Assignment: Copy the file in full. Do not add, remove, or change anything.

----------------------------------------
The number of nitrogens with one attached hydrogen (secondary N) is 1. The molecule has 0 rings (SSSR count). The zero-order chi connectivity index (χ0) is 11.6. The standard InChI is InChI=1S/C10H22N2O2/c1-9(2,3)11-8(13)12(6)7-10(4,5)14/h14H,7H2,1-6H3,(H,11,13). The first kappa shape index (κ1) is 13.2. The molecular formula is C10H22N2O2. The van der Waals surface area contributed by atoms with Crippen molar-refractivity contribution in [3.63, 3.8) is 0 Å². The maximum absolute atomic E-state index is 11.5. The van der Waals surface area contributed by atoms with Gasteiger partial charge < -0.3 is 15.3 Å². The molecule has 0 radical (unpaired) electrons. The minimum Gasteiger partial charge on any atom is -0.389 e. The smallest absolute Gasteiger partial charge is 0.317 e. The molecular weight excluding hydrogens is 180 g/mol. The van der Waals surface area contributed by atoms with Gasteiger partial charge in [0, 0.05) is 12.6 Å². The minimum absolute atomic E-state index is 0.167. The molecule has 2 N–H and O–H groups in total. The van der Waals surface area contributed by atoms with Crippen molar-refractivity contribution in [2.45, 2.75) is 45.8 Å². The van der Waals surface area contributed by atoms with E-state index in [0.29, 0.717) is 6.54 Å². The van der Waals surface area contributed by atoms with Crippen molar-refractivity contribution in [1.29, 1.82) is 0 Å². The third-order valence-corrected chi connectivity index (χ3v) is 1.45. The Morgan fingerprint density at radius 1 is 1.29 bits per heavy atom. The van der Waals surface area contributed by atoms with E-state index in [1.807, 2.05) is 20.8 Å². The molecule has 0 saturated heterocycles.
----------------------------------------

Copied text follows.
The number of nitrogens with one attached hydrogen (secondary N) is 1. The molecule has 0 rings (SSSR count). The zero-order chi connectivity index (χ0) is 11.6. The standard InChI is InChI=1S/C10H22N2O2/c1-9(2,3)11-8(13)12(6)7-10(4,5)14/h14H,7H2,1-6H3,(H,11,13). The first kappa shape index (κ1) is 13.2. The molecular formula is C10H22N2O2. The van der Waals surface area contributed by atoms with Crippen molar-refractivity contribution in [3.63, 3.8) is 0 Å². The maximum absolute atomic E-state index is 11.5. The van der Waals surface area contributed by atoms with Gasteiger partial charge < -0.3 is 15.3 Å². The molecule has 0 radical (unpaired) electrons. The minimum Gasteiger partial charge on any atom is -0.389 e. The smallest absolute Gasteiger partial charge is 0.317 e. The molecular weight excluding hydrogens is 180 g/mol. The van der Waals surface area contributed by atoms with Gasteiger partial charge in [0, 0.05) is 12.6 Å². The minimum absolute atomic E-state index is 0.167. The molecule has 2 N–H and O–H groups in total. The van der Waals surface area contributed by atoms with Crippen molar-refractivity contribution in [2.45, 2.75) is 45.8 Å². The van der Waals surface area contributed by atoms with E-state index in [0.29, 0.717) is 6.54 Å². The van der Waals surface area contributed by atoms with Crippen molar-refractivity contribution in [1.29, 1.82) is 0 Å². The third-order valence-corrected chi connectivity index (χ3v) is 1.45. The Morgan fingerprint density at radius 1 is 1.29 bits per heavy atom. The van der Waals surface area contributed by atoms with E-state index in [1.807, 2.05) is 20.8 Å². The molecule has 0 saturated heterocycles.